Habitat improvements for Kinneil nature reserve
Habitat improvement works have started at the site of a former colliery which is now a nature reserve.
Over the next four years the woodland at Kinneil Nature Reserve in Bo'ness will be pruned and thinned.
Large areas of grass will be left uncut in order to encourage wildflowers and attract insects, especially bees.
The woodland was planted when the Kinneil Colliery and other industrial buildings on the site closed in the 1980s.
The site became a nature reserve in 2013 after almost 200 years of being used for heavy industry.
Councillor Adrian Mahoney, Falkirk Council's spokesman for Culture, Leisure and Tourism, said: "The woodland in the reserve was planted in the 1980's on spoil material from Kinneil Colliery.
"Since then the trees have grown well but now need to be thinned so those that remain have more space to grow. The site is also very exposed and some of the larger trees, particularly the pine, are beginning to blow over.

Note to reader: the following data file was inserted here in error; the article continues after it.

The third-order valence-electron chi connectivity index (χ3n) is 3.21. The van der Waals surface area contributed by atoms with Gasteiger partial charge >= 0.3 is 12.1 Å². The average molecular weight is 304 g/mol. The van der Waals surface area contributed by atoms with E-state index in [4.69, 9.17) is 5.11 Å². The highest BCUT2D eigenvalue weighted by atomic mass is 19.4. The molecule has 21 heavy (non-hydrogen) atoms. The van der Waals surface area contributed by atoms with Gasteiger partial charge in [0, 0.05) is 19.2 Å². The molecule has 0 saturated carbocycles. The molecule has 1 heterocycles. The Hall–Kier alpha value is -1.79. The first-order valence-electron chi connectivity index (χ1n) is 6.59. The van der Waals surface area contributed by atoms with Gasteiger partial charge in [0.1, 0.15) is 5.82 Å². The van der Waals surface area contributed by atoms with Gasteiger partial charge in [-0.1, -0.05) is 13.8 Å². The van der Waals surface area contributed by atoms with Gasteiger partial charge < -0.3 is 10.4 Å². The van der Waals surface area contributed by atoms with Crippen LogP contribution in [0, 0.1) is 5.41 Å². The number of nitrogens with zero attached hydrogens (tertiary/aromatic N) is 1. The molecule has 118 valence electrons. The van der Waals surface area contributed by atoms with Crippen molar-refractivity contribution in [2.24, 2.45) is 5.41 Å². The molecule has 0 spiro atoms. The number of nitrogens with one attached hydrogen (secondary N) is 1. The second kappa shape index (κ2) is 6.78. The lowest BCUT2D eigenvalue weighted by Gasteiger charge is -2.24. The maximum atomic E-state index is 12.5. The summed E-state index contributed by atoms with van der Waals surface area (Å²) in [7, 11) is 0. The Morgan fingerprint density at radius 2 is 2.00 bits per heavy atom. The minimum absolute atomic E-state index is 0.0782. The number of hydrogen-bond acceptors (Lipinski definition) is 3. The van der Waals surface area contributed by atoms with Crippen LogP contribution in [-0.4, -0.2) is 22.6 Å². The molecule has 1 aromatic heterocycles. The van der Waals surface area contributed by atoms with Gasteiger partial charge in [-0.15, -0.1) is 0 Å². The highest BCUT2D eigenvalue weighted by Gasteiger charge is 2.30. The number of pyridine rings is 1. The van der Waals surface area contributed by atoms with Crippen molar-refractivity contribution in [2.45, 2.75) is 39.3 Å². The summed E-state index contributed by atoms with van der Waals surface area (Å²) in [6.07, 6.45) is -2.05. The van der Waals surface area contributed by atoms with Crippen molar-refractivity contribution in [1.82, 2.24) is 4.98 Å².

"Over the next four years trees in eight different areas are to be coppiced to encourage smaller, multi-stemmed trees to grow. These will be more resistant to being blown over.
"In the most exposed areas the pine trees will be felled and the timber left to decay. This will provide a home for fungi and insects that live in rotting wood."
Once the trees have been felled, members of The Friends of Kinneil group will plant woodland shrubs and wildflowers to provide food and nesting sites for birds and mammals.
Friends of Kinneil have co-ordinated the work along with Falkirk Council as part of the Inner Forth Landscape Initiative. They received funding from the Heritage Lottery Fund, Falkirk Environment Trust and Falkirk Council.